Thursday, February 17, 2011

News, News, News: The Met in 2011-12

Brace yourselves, Gentle Readers, for my own two cents on the Met's Wednesday announcement.  The Met's process of getting all the information out has been much faster than I remember last year's being: in addition to the press release, the interactive brochure is already up on the website, together with a complete listing of next season's operas where patrons and subscribers can buy tickets (not to mention the fact that they live-tweeted the press conference.)  Whew!  Ventures into new productions are both (apparently) relatively tame, and anxiously justified to the audience.  There are some borrowings from ENO--McAnuff's Faust (hmm) and Pelly's Manon (ooh)--and some actually new things.  Lepage's Picket Fence of Symbolism returns for the remainder of the Ring, now with 3D projections.  Discussion of Mr. Lepage's interpretative stance on the drama is conspicuous by its absence.  I am concerned.  David McVicar wants to do an Anna Bolena that explores the psyches of the Tudor court, does scene changes without dropping the curtain, and has Holbein-based costumes.  I am so there!  I have very little sense of what Michael Grandage's Don Giovanni might turn out like.  But it's Don Giovanni, and it has a quite promising cast, so I'll be there too, with a large gang of Mozart-loving friends.

So, as last year, my anarchically-ordered list of Things I Am Most Excited About.  So far this season my predicted and actual high points have been fairly close together (although I left Pelleas out of the prediction altogether.  Oops.)  Let's see how I do this time.
Gounod's Faust. No, I've not been thrilled by the look or the reviews of the production.  However, the season's first run will be conducted by Yannick Nézet-Séguin, and will feature Jonas Kaufmann, Angela Gheorghiu, and Rene Pape.  In my experience, Gheorghiu can be a very exciting performer if she decides to put in the effort.  She's not my ideal Marguerite, but it could be an interesting night.  [Update 3/7: Well... in a blaze of mass cancellations, Gheorghiu's out and Poplavskaya's in for the first run. I'm failing in attempts to imagine the Jewel Song, but it will almost certainly be an interesting night.]  About the men I am deliriously excited.  Deliriously, I tell you.  Production video here; McAnuff isn't the best expositor of his own ideas, but there's some interesting stuff.  Oh, and the second run will feature Joseph Calleja, Roberto Alagna, Marina Poplavskaya, and Ferruccio Furlanetto.  Did the Met make a pact??  (Sorry; couldn't help myself.)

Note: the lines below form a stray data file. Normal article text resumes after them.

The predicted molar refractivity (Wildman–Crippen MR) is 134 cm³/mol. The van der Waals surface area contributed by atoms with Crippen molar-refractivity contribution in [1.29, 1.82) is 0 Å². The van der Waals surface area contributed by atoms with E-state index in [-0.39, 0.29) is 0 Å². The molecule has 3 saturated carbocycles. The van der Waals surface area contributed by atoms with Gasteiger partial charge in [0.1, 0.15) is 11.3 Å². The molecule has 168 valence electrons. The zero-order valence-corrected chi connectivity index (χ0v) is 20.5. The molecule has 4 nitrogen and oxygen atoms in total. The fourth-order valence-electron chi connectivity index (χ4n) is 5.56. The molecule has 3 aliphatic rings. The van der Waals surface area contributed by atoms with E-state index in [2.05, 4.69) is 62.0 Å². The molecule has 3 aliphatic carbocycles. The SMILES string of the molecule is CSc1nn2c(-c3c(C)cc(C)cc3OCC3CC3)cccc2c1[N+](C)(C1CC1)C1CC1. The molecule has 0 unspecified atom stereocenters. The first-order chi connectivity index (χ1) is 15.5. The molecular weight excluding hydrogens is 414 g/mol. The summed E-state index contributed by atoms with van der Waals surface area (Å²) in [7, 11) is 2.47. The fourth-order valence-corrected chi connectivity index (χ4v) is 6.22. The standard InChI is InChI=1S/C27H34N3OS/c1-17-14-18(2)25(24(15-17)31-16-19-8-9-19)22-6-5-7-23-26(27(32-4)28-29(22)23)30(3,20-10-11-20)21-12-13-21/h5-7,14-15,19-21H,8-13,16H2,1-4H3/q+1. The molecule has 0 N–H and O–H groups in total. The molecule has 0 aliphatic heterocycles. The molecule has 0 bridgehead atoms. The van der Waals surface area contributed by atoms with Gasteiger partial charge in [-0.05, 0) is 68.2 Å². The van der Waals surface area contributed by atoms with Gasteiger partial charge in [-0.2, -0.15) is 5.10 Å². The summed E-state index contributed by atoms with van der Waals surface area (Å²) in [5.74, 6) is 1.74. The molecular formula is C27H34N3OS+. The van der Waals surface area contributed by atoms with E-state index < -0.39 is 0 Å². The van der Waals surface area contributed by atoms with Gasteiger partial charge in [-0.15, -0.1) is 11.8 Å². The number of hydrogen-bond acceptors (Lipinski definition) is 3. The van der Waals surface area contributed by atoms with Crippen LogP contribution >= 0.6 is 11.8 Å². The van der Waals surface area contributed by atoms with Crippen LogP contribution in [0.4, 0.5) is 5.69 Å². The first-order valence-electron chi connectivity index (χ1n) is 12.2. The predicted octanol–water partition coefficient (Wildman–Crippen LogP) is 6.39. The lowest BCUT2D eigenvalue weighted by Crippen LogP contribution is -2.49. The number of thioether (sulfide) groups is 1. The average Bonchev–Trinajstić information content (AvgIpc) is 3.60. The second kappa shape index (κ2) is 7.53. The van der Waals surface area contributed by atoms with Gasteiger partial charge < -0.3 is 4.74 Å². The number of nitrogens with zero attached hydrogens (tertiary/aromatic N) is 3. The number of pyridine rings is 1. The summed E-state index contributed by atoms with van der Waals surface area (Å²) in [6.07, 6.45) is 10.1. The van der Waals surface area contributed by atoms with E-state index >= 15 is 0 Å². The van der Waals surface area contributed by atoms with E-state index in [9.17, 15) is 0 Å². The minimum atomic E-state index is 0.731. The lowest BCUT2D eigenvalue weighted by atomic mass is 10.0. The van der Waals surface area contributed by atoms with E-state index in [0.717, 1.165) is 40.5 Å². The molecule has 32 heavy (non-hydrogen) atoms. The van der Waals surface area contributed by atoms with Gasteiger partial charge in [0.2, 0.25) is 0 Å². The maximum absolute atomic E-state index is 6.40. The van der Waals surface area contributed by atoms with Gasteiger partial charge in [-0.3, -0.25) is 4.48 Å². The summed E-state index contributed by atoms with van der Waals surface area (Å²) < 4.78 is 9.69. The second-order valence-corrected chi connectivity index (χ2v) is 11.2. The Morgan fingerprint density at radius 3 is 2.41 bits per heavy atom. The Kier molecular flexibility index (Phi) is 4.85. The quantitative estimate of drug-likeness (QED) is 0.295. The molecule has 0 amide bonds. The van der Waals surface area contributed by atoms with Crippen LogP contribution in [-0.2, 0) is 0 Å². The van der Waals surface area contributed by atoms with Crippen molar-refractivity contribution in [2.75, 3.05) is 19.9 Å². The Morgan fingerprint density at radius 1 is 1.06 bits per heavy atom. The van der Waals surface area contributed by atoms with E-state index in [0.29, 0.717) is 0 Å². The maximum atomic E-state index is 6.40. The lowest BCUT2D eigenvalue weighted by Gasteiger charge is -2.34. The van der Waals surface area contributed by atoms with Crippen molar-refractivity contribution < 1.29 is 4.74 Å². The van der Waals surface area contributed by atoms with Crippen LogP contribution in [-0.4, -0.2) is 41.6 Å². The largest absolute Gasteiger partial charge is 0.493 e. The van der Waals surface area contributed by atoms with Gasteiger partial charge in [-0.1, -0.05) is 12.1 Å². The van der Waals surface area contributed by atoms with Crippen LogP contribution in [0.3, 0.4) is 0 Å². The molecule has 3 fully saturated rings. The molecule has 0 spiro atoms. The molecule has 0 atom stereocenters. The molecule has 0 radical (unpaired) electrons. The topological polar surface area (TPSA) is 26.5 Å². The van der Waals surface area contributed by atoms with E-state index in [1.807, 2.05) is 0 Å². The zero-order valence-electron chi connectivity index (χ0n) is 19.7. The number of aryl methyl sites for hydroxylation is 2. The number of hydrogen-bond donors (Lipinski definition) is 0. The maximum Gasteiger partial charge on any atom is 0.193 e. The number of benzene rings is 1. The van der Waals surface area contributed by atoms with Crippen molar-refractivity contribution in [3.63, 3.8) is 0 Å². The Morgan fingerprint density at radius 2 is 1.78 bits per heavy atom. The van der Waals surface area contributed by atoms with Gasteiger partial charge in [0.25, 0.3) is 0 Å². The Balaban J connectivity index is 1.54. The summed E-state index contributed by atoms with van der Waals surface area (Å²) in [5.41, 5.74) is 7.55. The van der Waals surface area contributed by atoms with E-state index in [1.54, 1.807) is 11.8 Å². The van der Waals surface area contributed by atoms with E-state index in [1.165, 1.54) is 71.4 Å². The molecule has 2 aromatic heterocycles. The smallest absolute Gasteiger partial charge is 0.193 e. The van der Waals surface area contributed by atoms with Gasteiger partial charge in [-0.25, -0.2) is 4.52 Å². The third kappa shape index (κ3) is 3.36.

Britten, Billy Budd.  My first live Britten opera!!  I don't know enough about it for much better-informed enthusiasm, but, three cheers for expanding horizons.

Janáček, Vec Makropulos.  This will be conducted by Jiří Bělohlávek and feature Karita Mattila in the title role.  Well done, Met; count me in.

Mussorgsky's Khovanshchina will have Kirill Petrenko conducting a fantastic cast.  Again, nicely done.

The Enchanted Island. Baroque music, Shakespearean-style comedy, William Christie conducting, and a whole bunch of my favorite singers in silly costumes?  How can I resist?  I think this will be my excuse for my first New Year's Eve in the city.  Possibly with champagne before, during, and after.

Papa Verdi gets not only Aida and Traviata (to which I will probably go for Stephanie Blythe's Amneris and Natalie Dessay's Violetta, respectively,) but also Ernani, Nabucco, and Macbeth, to which I will go because I have great love for Verdi and am so happy that the Met is showing some Verdi-love.  Also, up-and-comer Angela Meade will be in Ernani (go here for bel canto buff Taminophile's review of her Norma) and Honorary Operatic Uncle (and baritone extraordinaire) Thomas Hampson will have the title role in Macbeth.

Patricia Racette will sing the title roles of Tosca and Madama Butterfly.  I will bawl my eyes out.

Jonas Kaufmann will be giving a recital.  My mother has already agreed to come.  I shall be composing my Lieder wish list.

I seem to have about half the season on here, one way and another.  Even factoring in my happily eclectic tastes, I think that's a good sign.  I am most emphatically not excited about the fact that the curtain time for Mon-Thurs performances has been moved up to 7:30.  The Rush Ticket release has been adjusted back commensurately, but that doesn't make it easier for me to get my work done and get down from the Bronx.  Starting at 8:00 may mean you finish past the octogenarians' bedtimes, but what about the Nachwuchs audiences who are trying to rush from jobs and/or the outer boroughs?  The question of optimal curtain time was on the survey I took for the Met a few months back, so there's reason to suppose the move represents some sort of public consensus.  I'm still far from happy about it, but there's nothing to be done but see how it works out (and hope I'm not given afternoon classes to teach.)